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The importance of volume cannot be overstated. The quest for a louder guitar would be the driving force behind all the innovations of the 1920¹s and 30¹s: the resonator guitars of National and Dobro, Martins dreadnought-sise flat tops, and Gibsons ³advanced² wider archtops and large bodied flat tops. When the limits of the acoustic guitar were reached the quest for volume would spark the invention and evolution of the electric guitar. Although the experimentation on the acoustic guitars continues, the standard acoustic guitars of today were all well developed by the end of the 1930¹s.

The sign of the electric guitar was in the 1930¹s. People such as Les Paul and Eddie Durham were experimenting with the actual products. Durham carved out the inside of an acoustic guitar and put a resonator that he had cut out of a tin pan and placed it inside the guitar. He found that when he struck the strings the sound was greatly increased. By 1932 the Embryonic Rickenbacker company persuaded several of its acquaintance publicize their new lap, steel electric guitar. Eddie Durhams ŒHitting The Bottle¹ played on this instrument was cited as the first amplified guitar on record. By 1936 he was using a guitar with an electric pickup and had tried converting radio and phonograph amps. That same year the most reputable guitar company, Gibson, would introduce the ES150. Although it was almost identical to the existing L50 acoustic, the presence of an integral bar pickup close to the fingerboard meant this

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guitar was evolutionary. This Gibson model made the electric guitar acceptable.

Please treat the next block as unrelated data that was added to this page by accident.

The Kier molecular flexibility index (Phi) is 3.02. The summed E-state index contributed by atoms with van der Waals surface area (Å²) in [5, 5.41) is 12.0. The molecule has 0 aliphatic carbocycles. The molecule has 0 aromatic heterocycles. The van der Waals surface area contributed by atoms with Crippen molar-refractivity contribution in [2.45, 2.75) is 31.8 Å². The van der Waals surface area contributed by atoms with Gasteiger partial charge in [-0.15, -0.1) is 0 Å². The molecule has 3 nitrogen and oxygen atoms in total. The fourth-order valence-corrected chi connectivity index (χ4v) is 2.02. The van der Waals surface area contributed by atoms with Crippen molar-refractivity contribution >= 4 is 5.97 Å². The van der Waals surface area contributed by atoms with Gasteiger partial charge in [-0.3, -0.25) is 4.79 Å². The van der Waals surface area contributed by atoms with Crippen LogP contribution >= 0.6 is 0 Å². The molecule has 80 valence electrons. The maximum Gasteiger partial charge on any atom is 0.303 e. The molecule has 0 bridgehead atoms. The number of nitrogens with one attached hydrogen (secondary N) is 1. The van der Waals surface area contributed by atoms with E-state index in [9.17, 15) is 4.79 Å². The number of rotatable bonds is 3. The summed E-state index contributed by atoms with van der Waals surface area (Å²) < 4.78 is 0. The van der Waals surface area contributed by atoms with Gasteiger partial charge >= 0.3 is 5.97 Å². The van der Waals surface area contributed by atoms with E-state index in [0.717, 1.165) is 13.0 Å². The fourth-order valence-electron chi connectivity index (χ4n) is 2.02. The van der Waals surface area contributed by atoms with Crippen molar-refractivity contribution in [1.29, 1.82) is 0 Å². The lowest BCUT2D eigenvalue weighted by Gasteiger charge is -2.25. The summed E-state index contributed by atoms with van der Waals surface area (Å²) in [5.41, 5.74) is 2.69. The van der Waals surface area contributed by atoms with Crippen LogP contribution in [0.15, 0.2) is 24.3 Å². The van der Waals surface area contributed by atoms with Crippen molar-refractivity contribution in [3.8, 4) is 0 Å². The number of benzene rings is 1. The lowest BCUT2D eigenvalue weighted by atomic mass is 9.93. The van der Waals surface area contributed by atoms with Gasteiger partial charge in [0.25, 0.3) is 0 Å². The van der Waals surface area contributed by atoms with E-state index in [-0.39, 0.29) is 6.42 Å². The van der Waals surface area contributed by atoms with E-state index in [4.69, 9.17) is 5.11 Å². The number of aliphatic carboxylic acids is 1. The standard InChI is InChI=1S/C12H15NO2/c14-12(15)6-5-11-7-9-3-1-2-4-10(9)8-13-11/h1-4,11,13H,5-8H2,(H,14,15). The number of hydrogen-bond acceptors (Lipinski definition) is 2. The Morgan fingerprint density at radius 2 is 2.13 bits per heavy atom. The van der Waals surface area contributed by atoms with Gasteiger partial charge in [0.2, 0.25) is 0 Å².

Pickup technology was primitive, Rickenbacker¹s pickup was of a horseshoe design, where-by the magnets actually surrounded the strings. Walter Fuller and Gibson combined and designed a more practical pickup using two solid nickel magnets below the strings and a one piece steel bar was surrounded by the pickup coil. This directed the magnetic field toward the strings. After a few years a man by the name of Leo Fender showed up on the scene and improved the electric guitar. His improvements greatly increased its acceptance and popularity with both the musicians and listeners. In 1950 the Fender Company introduced the broadcaster, shortly after to become the telecaster. It pioneered the latest design of bolt on neck and a solid body, electric design. This began a new type of music called Rock and Roll. And so the birth of the electric guitar changed music, but what the people didn¹t know is that it would only get better. In 1954,in addition to the telecaster, which was still being produced and is still being produced, Fender introduced the most copied body style of the guitar ever. The introduction to the stratocaster brought forth some of the greatest guitarists ever known. It featured the first double cut away, making it easier to reach all of the high strings and also had a third pickup added to it. Then in 1960, one man came along and changed the sound of the guitar forever, Jimmi Hendrix. With his

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explosive riffs and incredible volume he turned the guitar world upside

down. He began experimenting with ideas to get his guitar to make different sounds and came up with the infamous fuzz face and wah wah pedals which he used to make the guitar almost speak to the audience. Many other legendary guitarists made a name for their selfs with this guitar such as Stevie Ray Vaughn, and Eddie Van Halen, all with similar but greatly different styles of playing. The last major invention of the electric guitar was in 1964 when Rickenbacker introduced the first twelve string electric guitar.

From the beginning of its existence to the present day the guitar has taken on more forms and changes than any other instrument to date. Changing in size, shape, material and every other way imaginable. But one thing that hasn¹t changed is the impact of a well played guitar riff on ones attitude and emotions.